Indigenous communities across Canada move to banish drug dealers


The controversial tactic of banishment is catching on in Indigenous communities across Canada.

Fighting rampant drug use, advocates say the tool should be used against drug dealers.

Bobby Cameron, the regional chief for the Federation of Sovereign Indigenous Nations, is among many prominent figures publicly endorsing the strategy.

He estimates in Saskatchewan alone, 10 First Nations communities have implemented a banishment policy for individuals suspected of dealing drugs.

“And there are many more who have begun the discussion.”


The Atikamekw community of Obedjiwan, located about 600 kilometres north of Montreal, uses banishment. (Yoann Dénécé/Radio-Canada)

Trina Roache, the Atlantic correspondent for APTN National News, says it’s difficult to tackle criminal behaviour in small communities because going to the authorities is risky.

“People don’t want to go forward because they’re going to be labelled as a rat,” Roache tells Anna Maria Tremonti.

“When [dealers] are charged, they come back, and sometimes the case can fall apart because there’s that intimidation factor.”

And Cameron says drug dealers and gangs on reserves are targeting children as young 10.

He goes on to explain that the terms of banishment vary between communities. But typically banishment would apply to individuals charged with drug dealing, and those who are banished may return to the community after a few years if they demonstrate rehabilitation.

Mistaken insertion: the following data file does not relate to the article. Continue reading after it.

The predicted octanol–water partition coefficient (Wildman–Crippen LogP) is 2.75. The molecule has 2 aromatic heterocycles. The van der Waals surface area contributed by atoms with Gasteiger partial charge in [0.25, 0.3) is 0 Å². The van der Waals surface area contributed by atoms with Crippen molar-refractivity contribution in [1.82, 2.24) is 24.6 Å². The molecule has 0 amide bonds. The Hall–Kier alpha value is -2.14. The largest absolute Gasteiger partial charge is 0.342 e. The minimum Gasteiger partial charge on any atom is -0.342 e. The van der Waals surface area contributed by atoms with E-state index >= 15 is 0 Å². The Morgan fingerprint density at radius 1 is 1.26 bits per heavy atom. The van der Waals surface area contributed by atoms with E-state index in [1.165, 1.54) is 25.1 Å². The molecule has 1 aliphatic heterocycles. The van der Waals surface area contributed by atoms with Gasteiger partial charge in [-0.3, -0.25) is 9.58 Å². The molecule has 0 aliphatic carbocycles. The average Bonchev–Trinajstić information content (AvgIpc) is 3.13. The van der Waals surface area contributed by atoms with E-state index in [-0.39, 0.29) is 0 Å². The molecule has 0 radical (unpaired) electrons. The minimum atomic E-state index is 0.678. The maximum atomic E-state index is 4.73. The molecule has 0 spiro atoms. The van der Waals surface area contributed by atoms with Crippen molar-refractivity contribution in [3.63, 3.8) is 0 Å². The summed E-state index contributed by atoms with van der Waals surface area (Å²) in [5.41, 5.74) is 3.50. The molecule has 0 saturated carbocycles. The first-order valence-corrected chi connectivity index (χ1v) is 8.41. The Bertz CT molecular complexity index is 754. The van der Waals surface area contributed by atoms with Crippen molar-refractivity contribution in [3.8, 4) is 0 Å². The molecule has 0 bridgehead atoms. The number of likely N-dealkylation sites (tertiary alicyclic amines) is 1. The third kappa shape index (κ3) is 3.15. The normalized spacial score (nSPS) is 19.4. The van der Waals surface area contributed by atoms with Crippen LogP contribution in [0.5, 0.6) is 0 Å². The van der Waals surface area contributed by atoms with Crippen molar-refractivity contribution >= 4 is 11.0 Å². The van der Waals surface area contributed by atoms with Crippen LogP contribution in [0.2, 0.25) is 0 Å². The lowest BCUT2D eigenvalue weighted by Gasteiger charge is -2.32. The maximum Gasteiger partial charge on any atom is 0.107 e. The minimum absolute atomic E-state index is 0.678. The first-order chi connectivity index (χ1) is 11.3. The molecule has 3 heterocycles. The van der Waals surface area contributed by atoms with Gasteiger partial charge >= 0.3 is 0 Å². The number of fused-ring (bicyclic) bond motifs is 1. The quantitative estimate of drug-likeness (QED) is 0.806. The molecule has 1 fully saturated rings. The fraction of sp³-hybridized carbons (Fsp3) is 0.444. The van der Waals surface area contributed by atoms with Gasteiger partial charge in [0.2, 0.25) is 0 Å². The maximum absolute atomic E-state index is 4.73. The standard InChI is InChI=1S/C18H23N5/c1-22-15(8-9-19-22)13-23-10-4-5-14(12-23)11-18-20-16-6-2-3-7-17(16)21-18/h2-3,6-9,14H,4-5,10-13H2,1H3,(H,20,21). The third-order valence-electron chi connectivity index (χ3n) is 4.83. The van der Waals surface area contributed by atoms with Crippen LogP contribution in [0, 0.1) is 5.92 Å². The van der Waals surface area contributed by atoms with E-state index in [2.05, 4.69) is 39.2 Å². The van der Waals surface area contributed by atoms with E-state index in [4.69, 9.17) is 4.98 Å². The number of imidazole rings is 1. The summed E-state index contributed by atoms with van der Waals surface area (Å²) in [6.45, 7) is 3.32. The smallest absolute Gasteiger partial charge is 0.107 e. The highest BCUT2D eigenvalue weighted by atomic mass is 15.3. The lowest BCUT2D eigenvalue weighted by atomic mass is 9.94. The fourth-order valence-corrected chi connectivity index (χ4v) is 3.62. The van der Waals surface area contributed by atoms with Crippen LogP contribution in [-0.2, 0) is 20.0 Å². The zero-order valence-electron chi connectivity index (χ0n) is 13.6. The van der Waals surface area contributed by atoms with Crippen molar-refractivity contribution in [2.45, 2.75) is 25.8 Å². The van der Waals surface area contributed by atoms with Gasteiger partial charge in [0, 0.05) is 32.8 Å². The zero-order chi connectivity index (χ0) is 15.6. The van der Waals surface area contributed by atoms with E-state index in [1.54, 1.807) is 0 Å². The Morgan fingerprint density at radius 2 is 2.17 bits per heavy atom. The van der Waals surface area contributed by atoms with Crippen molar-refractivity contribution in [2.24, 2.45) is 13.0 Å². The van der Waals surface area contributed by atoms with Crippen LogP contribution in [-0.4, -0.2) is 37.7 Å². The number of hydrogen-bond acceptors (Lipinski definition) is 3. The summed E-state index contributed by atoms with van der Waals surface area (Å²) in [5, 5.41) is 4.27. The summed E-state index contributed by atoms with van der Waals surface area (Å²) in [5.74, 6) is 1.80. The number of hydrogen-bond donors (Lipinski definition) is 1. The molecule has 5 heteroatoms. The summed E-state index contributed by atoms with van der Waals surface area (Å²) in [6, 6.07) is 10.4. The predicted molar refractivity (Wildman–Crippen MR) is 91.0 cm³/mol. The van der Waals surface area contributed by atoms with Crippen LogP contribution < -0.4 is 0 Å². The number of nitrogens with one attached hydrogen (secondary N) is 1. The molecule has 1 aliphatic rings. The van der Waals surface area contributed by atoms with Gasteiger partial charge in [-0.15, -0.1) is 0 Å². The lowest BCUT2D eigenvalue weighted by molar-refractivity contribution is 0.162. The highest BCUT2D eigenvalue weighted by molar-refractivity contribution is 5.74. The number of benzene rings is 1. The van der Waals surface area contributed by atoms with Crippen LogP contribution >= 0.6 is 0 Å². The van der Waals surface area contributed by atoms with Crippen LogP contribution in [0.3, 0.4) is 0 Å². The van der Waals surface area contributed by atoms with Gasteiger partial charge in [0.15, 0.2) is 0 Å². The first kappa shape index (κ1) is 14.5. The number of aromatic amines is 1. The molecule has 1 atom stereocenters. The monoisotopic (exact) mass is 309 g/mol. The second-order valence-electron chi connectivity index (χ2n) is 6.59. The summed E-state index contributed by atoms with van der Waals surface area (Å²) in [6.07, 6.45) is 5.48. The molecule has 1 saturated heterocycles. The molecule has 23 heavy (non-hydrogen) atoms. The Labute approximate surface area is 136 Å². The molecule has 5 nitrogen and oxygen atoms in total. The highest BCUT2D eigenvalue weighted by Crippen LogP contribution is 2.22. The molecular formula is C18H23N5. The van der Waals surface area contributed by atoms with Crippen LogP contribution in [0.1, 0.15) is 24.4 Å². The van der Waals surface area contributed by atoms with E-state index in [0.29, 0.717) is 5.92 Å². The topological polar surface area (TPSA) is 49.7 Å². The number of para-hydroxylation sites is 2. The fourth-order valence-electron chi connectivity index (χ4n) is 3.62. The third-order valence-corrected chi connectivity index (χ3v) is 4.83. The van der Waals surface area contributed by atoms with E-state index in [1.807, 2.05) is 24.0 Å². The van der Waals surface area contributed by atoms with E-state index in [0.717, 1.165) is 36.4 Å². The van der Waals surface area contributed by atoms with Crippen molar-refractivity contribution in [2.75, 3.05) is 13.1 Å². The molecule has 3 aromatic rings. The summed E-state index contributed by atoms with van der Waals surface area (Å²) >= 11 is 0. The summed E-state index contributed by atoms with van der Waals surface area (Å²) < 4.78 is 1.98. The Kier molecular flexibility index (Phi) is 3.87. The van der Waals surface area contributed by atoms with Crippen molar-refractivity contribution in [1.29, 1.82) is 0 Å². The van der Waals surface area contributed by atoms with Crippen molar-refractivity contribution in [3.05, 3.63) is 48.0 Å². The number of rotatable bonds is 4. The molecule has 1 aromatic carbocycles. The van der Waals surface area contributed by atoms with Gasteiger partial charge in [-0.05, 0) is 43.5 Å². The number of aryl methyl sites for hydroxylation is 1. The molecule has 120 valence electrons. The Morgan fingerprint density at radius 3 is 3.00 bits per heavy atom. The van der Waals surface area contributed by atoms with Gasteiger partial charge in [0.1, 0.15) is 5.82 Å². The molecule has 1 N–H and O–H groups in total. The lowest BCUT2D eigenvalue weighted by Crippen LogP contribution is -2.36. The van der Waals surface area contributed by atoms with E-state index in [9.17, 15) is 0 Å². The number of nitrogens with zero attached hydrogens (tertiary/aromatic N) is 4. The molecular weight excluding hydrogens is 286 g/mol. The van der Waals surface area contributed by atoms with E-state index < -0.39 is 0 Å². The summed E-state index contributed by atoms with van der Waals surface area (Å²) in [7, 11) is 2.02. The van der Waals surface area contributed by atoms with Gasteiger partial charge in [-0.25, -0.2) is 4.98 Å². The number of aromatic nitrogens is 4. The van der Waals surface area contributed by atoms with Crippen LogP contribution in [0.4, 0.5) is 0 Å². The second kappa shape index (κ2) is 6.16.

‘Banishment is not new … For hundreds of years, long before any government set foot on these ancestral lands — there was banishment.’ – Bobby Cameron

But Cameron stresses banishment is one tool among many that should be used in fighting drug abuse on reserves.

He says resources for treatment, education about the impacts of addiction, and ownership of the Indigenous justice system are also crucial.

And communities that want to use banishment may meet legal hurdles. There are concerns the policy could be challenged under the Charter of Rights and Freedoms.

But Hadley Friedland, a professor of law at the University of Alberta, says this may be an opportunity to refine the relationship between the Canadian legal system and Indigenous law.

“We’ll start seeing successes, and it will be a great springboard for conversations about implementing Indigenous laws and making Indigenous communities safe.”

“We need to look the other way as well, and say ‘what have we created that makes drug dealers find First Nations such an enclave to go to?’ We don’t want First Nations carrying that load for of all Canadian society.”

This segment was producer by The Current’s Willow Smith and Sam Colbert. 

Listen to the full conversation at the top of this post. 

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